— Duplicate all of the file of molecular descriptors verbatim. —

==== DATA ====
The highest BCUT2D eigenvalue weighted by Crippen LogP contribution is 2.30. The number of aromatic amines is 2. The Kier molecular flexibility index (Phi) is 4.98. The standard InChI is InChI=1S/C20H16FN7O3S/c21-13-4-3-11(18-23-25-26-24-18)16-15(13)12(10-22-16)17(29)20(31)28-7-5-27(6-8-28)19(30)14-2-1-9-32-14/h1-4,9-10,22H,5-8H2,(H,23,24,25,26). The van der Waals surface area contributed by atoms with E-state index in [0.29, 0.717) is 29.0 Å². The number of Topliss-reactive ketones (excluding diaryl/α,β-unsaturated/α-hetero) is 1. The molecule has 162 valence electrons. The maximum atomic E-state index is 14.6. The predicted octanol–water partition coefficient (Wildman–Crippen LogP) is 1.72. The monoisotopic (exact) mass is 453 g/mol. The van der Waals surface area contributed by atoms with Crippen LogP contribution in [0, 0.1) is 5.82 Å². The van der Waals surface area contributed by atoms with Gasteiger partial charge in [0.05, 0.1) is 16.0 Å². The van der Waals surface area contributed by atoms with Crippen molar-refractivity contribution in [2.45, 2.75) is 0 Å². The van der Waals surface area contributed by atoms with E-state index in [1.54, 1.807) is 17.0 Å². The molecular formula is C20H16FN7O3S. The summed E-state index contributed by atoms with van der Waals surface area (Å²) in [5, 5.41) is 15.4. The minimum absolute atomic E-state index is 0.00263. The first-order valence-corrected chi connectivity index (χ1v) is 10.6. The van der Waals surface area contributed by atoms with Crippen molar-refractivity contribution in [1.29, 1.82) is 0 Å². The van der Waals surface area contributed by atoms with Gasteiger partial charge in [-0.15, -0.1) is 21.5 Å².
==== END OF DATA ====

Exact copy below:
The highest BCUT2D eigenvalue weighted by Crippen LogP contribution is 2.30. The number of aromatic amines is 2. The Kier molecular flexibility index (Phi) is 4.98. The standard InChI is InChI=1S/C20H16FN7O3S/c21-13-4-3-11(18-23-25-26-24-18)16-15(13)12(10-22-16)17(29)20(31)28-7-5-27(6-8-28)19(30)14-2-1-9-32-14/h1-4,9-10,22H,5-8H2,(H,23,24,25,26). The van der Waals surface area contributed by atoms with E-state index in [0.29, 0.717) is 29.0 Å². The number of Topliss-reactive ketones (excluding diaryl/α,β-unsaturated/α-hetero) is 1. The molecule has 162 valence electrons. The maximum atomic E-state index is 14.6. The predicted octanol–water partition coefficient (Wildman–Crippen LogP) is 1.72. The monoisotopic (exact) mass is 453 g/mol. The van der Waals surface area contributed by atoms with Crippen LogP contribution in [0, 0.1) is 5.82 Å². The van der Waals surface area contributed by atoms with Gasteiger partial charge in [0.05, 0.1) is 16.0 Å². The van der Waals surface area contributed by atoms with Crippen molar-refractivity contribution in [2.45, 2.75) is 0 Å². The van der Waals surface area contributed by atoms with E-state index in [1.54, 1.807) is 17.0 Å². The molecular formula is C20H16FN7O3S. The summed E-state index contributed by atoms with van der Waals surface area (Å²) in [5, 5.41) is 15.4. The minimum absolute atomic E-state index is 0.00263. The first-order valence-corrected chi connectivity index (χ1v) is 10.6. The van der Waals surface area contributed by atoms with Crippen molar-refractivity contribution in [1.29, 1.82) is 0 Å². The van der Waals surface area contributed by atoms with Gasteiger partial charge in [-0.15, -0.1) is 21.5 Å².